As many concerts that I've attended over the years, the ones that made lasting impressions are a handful. In fact, some of the best musical experiences I've had weren't even concerts at all but just me being at the right place at the right time.
From a very early age, I knew I loved rhythm and blues music. I had discovered my father's 45 collection from his high-school years and that's what I listened to all the time. In fact, I didn't receive a new record until 1972 when my mother brought home "American Pie" neatly tucked in it's white sleeve protecting that brand new untarnished vinyl.
There was nothing quite like getting a brand new record. I know I sound like some old man but music is too easy to buy these days. Hopefully some of you will remember the anticipation of a new record coming out. Now it's just click and download whatever you want and as novel as that is, I think it takes the fun out of it.
Regarding one of those musical experiences that not only made an enormous impact on me but the memory will remain etched in my brain for all eternity, the year would be 1973 and I was six years of age. My mother received a phone call from her brother who was a prison guard in the Huntsville prison system. I remember seeing him at holidays from time to time as well as transporting prisoners through Kilgore while stopping to eat lunch at the Community Inn.
He called my mother to invite the entire family to see Jerry Lee Lewis perform live in an upcoming concert. And where would this concert be? Well the Huntsville prison system...of course.
I think it's safe to say that my parents might have been just a little liberal when it came to what they would expose me to. Not that Jerry Lee was questionable, although there were some that would argue that, but the idea of taking a six year old to a prison concert was a little out of the box.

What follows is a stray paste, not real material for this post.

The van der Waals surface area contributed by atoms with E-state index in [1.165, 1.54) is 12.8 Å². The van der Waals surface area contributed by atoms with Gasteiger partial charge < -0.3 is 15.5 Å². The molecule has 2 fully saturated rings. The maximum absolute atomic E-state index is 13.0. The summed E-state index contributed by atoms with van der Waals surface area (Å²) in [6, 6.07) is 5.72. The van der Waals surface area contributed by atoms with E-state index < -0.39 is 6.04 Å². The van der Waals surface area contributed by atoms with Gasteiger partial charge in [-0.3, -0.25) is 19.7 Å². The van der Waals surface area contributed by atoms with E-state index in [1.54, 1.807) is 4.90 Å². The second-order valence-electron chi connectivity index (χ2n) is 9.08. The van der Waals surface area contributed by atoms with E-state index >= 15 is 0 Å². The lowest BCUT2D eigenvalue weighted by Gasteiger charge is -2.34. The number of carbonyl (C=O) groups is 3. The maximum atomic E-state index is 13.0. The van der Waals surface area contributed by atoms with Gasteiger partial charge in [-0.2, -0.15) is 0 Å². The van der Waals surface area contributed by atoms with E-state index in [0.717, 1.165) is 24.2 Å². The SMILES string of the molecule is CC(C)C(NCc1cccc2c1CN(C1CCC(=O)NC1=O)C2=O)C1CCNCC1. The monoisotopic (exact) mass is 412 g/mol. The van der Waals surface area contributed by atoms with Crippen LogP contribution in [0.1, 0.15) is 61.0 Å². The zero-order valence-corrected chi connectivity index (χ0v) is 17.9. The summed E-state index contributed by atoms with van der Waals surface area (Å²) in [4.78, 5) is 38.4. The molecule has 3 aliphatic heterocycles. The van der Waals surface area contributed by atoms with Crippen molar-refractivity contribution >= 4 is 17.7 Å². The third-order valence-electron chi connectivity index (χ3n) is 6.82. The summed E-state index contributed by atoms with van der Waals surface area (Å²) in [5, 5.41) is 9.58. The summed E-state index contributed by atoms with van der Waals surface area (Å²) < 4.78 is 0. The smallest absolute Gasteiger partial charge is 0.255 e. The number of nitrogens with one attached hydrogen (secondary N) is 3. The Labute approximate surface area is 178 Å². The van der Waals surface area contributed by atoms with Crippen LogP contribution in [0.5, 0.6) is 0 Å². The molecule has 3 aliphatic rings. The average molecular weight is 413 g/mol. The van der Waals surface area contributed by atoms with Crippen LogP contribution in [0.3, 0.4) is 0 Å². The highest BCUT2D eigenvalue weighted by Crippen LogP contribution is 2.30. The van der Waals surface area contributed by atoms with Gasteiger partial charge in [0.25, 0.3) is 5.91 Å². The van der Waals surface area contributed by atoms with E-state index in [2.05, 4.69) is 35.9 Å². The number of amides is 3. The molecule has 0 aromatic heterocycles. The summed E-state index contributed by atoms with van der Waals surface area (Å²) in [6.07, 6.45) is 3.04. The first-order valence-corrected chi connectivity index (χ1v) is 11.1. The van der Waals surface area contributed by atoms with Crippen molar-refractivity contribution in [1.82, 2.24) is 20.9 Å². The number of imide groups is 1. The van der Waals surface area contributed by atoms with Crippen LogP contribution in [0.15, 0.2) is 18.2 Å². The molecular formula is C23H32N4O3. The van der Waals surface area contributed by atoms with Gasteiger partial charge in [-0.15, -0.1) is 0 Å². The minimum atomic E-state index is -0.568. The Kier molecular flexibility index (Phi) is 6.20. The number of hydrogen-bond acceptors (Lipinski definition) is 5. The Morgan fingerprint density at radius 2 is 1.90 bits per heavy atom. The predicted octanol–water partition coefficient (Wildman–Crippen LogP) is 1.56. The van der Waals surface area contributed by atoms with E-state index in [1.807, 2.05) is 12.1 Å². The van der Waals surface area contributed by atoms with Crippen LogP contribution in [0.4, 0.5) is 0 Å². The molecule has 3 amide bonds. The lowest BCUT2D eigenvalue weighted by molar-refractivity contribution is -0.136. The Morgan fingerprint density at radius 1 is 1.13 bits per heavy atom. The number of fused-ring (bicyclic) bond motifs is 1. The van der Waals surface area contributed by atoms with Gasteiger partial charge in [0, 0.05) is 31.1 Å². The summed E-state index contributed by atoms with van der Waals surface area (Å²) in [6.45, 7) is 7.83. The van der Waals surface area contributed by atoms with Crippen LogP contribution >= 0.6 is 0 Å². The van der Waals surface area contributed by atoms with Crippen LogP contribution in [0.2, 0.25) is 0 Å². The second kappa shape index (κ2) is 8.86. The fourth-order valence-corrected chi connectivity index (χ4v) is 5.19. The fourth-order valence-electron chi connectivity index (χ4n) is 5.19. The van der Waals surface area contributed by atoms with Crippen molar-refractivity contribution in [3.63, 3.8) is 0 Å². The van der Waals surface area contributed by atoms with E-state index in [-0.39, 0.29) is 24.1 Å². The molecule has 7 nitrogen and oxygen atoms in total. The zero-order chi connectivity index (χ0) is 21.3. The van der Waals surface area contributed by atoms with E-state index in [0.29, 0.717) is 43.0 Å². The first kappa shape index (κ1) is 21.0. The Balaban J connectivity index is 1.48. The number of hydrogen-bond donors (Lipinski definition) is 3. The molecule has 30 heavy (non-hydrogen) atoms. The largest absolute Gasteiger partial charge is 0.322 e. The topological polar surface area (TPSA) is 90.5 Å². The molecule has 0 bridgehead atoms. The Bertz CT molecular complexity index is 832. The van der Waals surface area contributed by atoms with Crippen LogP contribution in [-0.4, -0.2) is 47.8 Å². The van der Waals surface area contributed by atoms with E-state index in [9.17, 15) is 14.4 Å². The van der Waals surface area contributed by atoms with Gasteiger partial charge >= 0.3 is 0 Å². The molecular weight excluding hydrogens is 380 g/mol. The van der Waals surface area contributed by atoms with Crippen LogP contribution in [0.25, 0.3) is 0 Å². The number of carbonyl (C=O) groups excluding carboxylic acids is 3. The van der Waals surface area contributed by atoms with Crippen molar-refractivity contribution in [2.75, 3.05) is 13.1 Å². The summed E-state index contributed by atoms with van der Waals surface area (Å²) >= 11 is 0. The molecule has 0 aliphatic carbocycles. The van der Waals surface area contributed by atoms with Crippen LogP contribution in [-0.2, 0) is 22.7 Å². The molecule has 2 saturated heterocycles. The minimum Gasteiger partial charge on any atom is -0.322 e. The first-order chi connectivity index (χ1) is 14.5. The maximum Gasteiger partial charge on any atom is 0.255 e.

So there we were. The Cleaver family showing up in one of the toughest prison systems in Texas. Surrounded by guards, we were all escorted into a large open room that had a stage. Behind me were convicts as far as the eye could see and all of them were chained leg to leg shrouded in cigarette smoke. It was a Shawshank moment for sure.
When the "Killer" walked out on stage, the whole room went into an uproar and he proceeded to tear that piano down from top to bottom. You couldn't imagine the scene if you tried and if I ever get to Heaven, I'm hoping God has it on DVD. Being a kid, you remember bits and pieces but the pieces...man what pieces.
Jerry Lee hails from Ferriday, Louisiana. His parents mortgaged their farm to buy him his first piano and if you've ever seen the movie featuring Dennis Quaid, you know his influences came straight out of the juke joint across the tracks. In fact, the primary joint was called Haney's Big House. Kind of ironic that the Killer came out of the Big House...don't you think?
Here's to the Killer. Keep on thumping those keys my brother.